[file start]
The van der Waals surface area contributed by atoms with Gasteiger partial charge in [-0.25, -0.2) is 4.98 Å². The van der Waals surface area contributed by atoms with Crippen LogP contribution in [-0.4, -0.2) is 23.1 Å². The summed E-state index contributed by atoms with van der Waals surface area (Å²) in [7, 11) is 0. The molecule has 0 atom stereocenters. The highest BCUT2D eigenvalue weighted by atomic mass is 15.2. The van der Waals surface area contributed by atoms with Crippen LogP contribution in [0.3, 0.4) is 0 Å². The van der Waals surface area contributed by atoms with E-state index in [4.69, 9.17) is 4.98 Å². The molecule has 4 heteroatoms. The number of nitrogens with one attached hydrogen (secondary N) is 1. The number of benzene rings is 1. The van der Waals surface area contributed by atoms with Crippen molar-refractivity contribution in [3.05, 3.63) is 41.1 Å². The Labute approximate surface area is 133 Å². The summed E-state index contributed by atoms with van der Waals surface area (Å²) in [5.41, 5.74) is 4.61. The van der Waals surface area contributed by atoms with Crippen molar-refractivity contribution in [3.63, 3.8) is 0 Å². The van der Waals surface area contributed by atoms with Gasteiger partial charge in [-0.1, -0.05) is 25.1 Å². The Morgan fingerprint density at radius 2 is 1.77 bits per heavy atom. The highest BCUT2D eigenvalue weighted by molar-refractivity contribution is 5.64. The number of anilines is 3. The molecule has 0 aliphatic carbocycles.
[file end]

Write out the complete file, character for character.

The van der Waals surface area contributed by atoms with Gasteiger partial charge in [-0.25, -0.2) is 4.98 Å². The van der Waals surface area contributed by atoms with Crippen LogP contribution in [-0.4, -0.2) is 23.1 Å². The summed E-state index contributed by atoms with van der Waals surface area (Å²) in [7, 11) is 0. The molecule has 0 atom stereocenters. The highest BCUT2D eigenvalue weighted by atomic mass is 15.2. The van der Waals surface area contributed by atoms with Crippen LogP contribution in [0.3, 0.4) is 0 Å². The van der Waals surface area contributed by atoms with E-state index in [4.69, 9.17) is 4.98 Å². The molecule has 4 heteroatoms. The number of nitrogens with one attached hydrogen (secondary N) is 1. The number of benzene rings is 1. The van der Waals surface area contributed by atoms with Crippen molar-refractivity contribution in [3.05, 3.63) is 41.1 Å². The Labute approximate surface area is 133 Å². The summed E-state index contributed by atoms with van der Waals surface area (Å²) in [5.41, 5.74) is 4.61. The van der Waals surface area contributed by atoms with Crippen molar-refractivity contribution in [3.63, 3.8) is 0 Å². The van der Waals surface area contributed by atoms with Gasteiger partial charge in [-0.1, -0.05) is 25.1 Å². The Morgan fingerprint density at radius 2 is 1.77 bits per heavy atom. The highest BCUT2D eigenvalue weighted by molar-refractivity contribution is 5.64. The number of anilines is 3. The molecule has 0 aliphatic carbocycles.